Born in September 18, 1900, Florence, Italy Pintacuda held a steering wheel for the first time at the age of thirteen. The car was a 30 hp Darraq, owned by his father. In 1914 his family bought a Nazzaro which had just won the Giro di Sicilia driven by its builder, Felice Nazzaro. Later, Carlo had the opportunity to drive a more powerful car with a better handling, an Aquila Italiana, a six-cylinder car built in Turin by Ing. Marsaglia. During WWI Carlo became a volunteer in the Italian army, and when the war was over, he immediately returned to his passion of racing. His first race was in 1925 at the wheel of a Lancia Lambda Sport, in a race held at Livorno. Although he was first from the start, straights usually end in corners and he reached a turn too fast and crashed heavily. Fortunately, he was not badly hurt, and the Lancia returned home, rather ignominiously pulled by two horses.
Two men, both from Firenze, played an early role in the young racer’s life and taught Carlo the secrets of motor racing. These two men were Conde Gastone Brilli-Peri and Emilio Materasi. In 1926 he bought a 6-cylinder, 3-liter Alfa Romeo RLSS in which he won his first victory in a sports race at Perugia. This was the of many victories that lasted until 1928.
During this period he won every race he started, including the Coppa Perugina, Circuito Firenze, Coppa C. Pistorese and the Vermiccino Rocca di Papa, the Coppa Rossore, in Terni and the Coppa Vermicino. In those years, he was able to afford racing thanks to an inheritance from his grandfather. But due to the high costs of racing, and because the prizes in those races were only trophies, Pintacuda soon ran out of money. With the help of friends he was able to continue but he knew that he wanted to achieve success in the big races he would need to join a works team.
That opportunity finally arrived late in 1934 when Scuderia Ferrari called for him to test a P3 Alfa Romeo at Monza. After some brief formalities, Pintacuda jumped into the car and made 70 laps. When the test ended he said, “If you could adapt this car for the Mille Miglia, it would be a winner”. He was very impressed with the power of the Tipo B.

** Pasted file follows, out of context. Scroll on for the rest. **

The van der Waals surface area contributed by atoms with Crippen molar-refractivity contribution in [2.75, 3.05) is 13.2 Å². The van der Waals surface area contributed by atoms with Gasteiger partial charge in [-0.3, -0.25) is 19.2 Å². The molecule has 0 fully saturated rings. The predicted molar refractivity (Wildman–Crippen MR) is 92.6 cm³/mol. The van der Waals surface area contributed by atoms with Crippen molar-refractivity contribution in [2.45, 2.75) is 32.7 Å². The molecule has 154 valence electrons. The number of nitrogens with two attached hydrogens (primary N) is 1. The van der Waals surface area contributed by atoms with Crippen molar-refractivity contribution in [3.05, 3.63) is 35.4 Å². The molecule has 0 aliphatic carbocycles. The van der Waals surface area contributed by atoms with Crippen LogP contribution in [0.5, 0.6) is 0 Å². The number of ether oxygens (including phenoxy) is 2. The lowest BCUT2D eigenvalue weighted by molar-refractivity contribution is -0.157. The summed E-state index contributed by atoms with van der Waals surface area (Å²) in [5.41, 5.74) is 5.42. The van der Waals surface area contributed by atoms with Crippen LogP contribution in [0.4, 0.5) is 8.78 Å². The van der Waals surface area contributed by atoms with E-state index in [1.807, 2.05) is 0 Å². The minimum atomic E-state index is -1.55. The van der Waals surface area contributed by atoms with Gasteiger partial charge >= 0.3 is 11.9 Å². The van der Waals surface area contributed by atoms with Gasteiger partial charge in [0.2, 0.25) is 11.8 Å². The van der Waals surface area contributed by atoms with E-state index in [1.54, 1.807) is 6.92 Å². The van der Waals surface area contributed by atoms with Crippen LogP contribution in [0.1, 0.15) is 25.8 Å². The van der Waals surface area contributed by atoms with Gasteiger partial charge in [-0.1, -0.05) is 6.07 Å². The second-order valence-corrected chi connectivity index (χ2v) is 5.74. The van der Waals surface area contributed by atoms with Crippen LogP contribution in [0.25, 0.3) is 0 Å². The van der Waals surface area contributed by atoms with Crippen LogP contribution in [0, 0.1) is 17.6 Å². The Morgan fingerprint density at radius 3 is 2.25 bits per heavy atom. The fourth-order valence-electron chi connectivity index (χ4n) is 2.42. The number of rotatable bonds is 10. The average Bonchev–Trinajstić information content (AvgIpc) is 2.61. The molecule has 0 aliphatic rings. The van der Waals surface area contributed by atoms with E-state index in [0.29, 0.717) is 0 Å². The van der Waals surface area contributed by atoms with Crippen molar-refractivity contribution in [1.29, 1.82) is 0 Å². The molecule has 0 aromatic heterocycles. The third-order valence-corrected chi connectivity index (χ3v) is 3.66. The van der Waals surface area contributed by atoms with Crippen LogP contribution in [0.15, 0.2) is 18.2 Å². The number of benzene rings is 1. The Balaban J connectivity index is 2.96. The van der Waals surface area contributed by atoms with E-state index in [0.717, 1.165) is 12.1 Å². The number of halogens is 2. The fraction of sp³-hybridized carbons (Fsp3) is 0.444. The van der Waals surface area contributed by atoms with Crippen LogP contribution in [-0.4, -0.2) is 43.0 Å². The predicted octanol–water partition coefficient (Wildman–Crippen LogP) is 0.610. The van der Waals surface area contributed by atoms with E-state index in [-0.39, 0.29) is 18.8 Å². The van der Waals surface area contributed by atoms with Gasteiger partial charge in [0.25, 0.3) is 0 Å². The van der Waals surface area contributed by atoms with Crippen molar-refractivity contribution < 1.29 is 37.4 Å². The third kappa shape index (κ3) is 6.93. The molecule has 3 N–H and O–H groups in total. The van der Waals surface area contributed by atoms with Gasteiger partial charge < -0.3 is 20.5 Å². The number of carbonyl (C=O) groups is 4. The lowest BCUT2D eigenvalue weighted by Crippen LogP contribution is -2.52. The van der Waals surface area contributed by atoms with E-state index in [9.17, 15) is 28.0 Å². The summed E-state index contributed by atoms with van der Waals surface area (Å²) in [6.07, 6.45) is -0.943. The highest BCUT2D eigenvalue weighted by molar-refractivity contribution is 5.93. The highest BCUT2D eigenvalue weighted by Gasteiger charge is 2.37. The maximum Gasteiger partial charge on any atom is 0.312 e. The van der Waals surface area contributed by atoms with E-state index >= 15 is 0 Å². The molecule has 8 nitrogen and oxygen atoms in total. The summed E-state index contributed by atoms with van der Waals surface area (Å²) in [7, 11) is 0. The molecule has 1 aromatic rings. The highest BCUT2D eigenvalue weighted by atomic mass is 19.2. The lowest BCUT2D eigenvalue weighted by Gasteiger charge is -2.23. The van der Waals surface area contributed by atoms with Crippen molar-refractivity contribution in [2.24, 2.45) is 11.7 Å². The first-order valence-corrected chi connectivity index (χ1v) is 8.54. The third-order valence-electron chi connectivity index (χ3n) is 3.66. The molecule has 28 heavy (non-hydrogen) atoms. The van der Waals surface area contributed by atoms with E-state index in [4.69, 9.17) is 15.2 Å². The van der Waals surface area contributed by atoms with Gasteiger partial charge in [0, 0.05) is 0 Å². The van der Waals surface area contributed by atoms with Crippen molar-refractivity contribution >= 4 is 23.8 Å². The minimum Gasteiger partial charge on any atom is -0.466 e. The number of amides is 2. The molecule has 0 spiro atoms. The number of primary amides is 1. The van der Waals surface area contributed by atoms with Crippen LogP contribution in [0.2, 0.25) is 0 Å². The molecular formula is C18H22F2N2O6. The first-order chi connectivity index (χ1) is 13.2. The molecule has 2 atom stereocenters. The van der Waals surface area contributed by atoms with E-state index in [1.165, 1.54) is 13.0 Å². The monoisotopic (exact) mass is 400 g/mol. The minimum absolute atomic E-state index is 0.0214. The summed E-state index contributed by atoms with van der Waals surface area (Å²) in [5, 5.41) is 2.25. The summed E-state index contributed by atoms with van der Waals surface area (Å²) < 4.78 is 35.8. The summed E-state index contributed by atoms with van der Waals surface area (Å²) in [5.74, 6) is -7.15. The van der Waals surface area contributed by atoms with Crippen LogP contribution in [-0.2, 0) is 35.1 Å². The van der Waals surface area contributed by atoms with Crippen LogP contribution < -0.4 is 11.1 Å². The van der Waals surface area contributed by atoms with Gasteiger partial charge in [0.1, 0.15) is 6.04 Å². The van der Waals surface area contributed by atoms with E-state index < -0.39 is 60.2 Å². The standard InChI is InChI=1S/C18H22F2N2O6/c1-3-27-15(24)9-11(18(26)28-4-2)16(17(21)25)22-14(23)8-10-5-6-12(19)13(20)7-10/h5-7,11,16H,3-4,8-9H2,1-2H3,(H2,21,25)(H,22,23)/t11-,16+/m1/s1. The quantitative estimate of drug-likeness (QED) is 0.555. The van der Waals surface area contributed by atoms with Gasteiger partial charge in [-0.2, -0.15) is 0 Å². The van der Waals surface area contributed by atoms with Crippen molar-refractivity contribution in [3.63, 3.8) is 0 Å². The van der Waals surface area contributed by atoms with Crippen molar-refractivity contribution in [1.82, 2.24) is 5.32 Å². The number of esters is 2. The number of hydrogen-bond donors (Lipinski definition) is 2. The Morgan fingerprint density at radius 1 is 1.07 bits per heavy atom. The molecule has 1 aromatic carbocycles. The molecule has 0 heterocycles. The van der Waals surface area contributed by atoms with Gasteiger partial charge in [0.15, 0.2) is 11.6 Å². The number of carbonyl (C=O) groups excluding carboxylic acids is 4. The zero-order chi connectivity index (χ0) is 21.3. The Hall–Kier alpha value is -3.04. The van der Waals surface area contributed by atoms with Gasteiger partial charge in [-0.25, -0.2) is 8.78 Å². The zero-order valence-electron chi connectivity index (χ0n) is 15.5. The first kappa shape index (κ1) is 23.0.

Ferrari had already entered a number of 2.3 Alfas and 2.6 Monzas, for next year’s Mille Miglia but decided to help Pintacuda with the P3. The agreement included the assistance of the Scuderia during the race. According to Giovanni Lurani, the “transforming the single seat Alfa P3 into a sports car involved fitting two small seats, moving the steering wheel and fitting a self starter, dynamo, lights, spare wheel, battery and mudguards.” Only the wiry Pintacuda could fit behind the wheel, and his, co-driver the Marquis Della Stufa barely fit into the confined cockpit. Pintacuda would go on to score an epic win at the Mille Miglia win.
In 1937 experiencing electrical problems, Carlo drove without lights, following his teammate Farina to the finish, winning his second great victory in the Mille Miglia on time. Pintacuda became well known in Brazil for his victories in the GP of Rio de Janeiro at the Circuito da Gávea in 1937 and 1938. In 1937 beating the Auto Union of Hans Stuck. The Auto Unions were entered to demonstrate German superiority while for the Italians it was a commercial expedition whereupon they duly sold their winning cars to eager local buyers saving the expense of having to ship the cars back. For this Pintacuda was called the Hero of Gávea and his name became synonymous with speed.
After WWII Pintacuda decided to move to Buenos Aires in 1947 where he swapped passions, motor racing for antiquities, and opened a shop called La Spiga. He passed without fanfare on March 8, 1971.